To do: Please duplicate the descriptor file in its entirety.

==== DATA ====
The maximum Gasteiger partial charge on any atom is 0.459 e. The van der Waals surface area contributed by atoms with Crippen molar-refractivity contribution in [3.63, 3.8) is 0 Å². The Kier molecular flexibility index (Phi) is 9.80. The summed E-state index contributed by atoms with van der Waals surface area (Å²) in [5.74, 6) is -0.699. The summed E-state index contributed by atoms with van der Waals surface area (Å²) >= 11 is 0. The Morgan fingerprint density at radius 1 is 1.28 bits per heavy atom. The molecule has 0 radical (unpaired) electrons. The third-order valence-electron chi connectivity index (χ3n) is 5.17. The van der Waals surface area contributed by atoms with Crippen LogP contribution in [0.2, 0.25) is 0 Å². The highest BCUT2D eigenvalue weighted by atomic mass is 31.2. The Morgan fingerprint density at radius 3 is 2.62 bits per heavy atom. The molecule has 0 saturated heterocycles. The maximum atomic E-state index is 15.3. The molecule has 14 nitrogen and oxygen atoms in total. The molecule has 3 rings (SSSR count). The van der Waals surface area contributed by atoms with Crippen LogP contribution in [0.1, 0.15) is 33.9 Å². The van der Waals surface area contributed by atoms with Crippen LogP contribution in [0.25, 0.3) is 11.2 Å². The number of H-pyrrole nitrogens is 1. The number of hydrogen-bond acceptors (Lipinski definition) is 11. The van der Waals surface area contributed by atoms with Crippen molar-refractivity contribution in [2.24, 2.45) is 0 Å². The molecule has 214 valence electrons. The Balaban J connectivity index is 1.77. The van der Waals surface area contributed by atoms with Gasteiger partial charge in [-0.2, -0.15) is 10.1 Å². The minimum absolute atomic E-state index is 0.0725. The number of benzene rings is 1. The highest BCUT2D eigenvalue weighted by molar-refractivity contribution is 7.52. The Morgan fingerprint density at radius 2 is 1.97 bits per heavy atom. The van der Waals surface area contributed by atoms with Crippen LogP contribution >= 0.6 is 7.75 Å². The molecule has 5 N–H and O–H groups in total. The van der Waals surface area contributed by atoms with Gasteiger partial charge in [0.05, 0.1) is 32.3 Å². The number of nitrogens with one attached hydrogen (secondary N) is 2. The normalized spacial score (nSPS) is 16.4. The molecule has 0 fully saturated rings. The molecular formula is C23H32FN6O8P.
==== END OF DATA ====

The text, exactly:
The maximum Gasteiger partial charge on any atom is 0.459 e. The van der Waals surface area contributed by atoms with Crippen molar-refractivity contribution in [3.63, 3.8) is 0 Å². The Kier molecular flexibility index (Phi) is 9.80. The summed E-state index contributed by atoms with van der Waals surface area (Å²) in [5.74, 6) is -0.699. The summed E-state index contributed by atoms with van der Waals surface area (Å²) >= 11 is 0. The Morgan fingerprint density at radius 1 is 1.28 bits per heavy atom. The molecule has 0 radical (unpaired) electrons. The third-order valence-electron chi connectivity index (χ3n) is 5.17. The van der Waals surface area contributed by atoms with Crippen LogP contribution in [0.2, 0.25) is 0 Å². The highest BCUT2D eigenvalue weighted by atomic mass is 31.2. The Morgan fingerprint density at radius 3 is 2.62 bits per heavy atom. The molecule has 0 saturated heterocycles. The maximum atomic E-state index is 15.3. The molecule has 14 nitrogen and oxygen atoms in total. The molecule has 3 rings (SSSR count). The van der Waals surface area contributed by atoms with Crippen LogP contribution in [0.1, 0.15) is 33.9 Å². The van der Waals surface area contributed by atoms with Crippen LogP contribution in [0.25, 0.3) is 11.2 Å². The number of H-pyrrole nitrogens is 1. The number of hydrogen-bond acceptors (Lipinski definition) is 11. The van der Waals surface area contributed by atoms with Crippen molar-refractivity contribution in [2.24, 2.45) is 0 Å². The molecule has 214 valence electrons. The Balaban J connectivity index is 1.77. The van der Waals surface area contributed by atoms with Gasteiger partial charge in [-0.2, -0.15) is 10.1 Å². The minimum absolute atomic E-state index is 0.0725. The number of benzene rings is 1. The highest BCUT2D eigenvalue weighted by molar-refractivity contribution is 7.52. The Morgan fingerprint density at radius 2 is 1.97 bits per heavy atom. The van der Waals surface area contributed by atoms with Crippen LogP contribution >= 0.6 is 7.75 Å². The molecule has 5 N–H and O–H groups in total. The van der Waals surface area contributed by atoms with Gasteiger partial charge in [0.05, 0.1) is 32.3 Å². The number of nitrogens with one attached hydrogen (secondary N) is 2. The normalized spacial score (nSPS) is 16.4. The molecule has 0 fully saturated rings. The molecular formula is C23H32FN6O8P.